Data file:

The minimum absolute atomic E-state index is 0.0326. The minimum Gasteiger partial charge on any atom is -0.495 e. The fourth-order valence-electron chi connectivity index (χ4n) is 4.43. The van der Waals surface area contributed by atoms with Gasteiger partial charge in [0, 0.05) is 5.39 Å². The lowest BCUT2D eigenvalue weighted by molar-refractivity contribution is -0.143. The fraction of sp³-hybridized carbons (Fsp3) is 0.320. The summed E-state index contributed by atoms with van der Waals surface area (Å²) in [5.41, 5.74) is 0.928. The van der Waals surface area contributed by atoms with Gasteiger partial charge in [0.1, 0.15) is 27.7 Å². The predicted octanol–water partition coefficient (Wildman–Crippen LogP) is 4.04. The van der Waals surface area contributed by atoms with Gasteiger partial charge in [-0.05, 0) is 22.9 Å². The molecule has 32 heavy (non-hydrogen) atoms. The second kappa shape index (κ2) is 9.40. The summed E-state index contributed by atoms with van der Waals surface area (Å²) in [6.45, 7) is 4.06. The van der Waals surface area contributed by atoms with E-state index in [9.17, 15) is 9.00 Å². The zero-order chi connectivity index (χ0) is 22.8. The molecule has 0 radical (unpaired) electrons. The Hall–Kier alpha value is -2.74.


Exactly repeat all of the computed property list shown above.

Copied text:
The minimum absolute atomic E-state index is 0.0326. The minimum Gasteiger partial charge on any atom is -0.495 e. The fourth-order valence-electron chi connectivity index (χ4n) is 4.43. The van der Waals surface area contributed by atoms with Gasteiger partial charge in [0, 0.05) is 5.39 Å². The lowest BCUT2D eigenvalue weighted by molar-refractivity contribution is -0.143. The fraction of sp³-hybridized carbons (Fsp3) is 0.320. The summed E-state index contributed by atoms with van der Waals surface area (Å²) in [5.41, 5.74) is 0.928. The van der Waals surface area contributed by atoms with Gasteiger partial charge in [0.1, 0.15) is 27.7 Å². The predicted octanol–water partition coefficient (Wildman–Crippen LogP) is 4.04. The van der Waals surface area contributed by atoms with Gasteiger partial charge in [-0.05, 0) is 22.9 Å². The molecule has 32 heavy (non-hydrogen) atoms. The second kappa shape index (κ2) is 9.40. The summed E-state index contributed by atoms with van der Waals surface area (Å²) in [6.45, 7) is 4.06. The van der Waals surface area contributed by atoms with E-state index in [9.17, 15) is 9.00 Å². The zero-order chi connectivity index (χ0) is 22.8. The molecule has 0 radical (unpaired) electrons. The Hall–Kier alpha value is -2.74.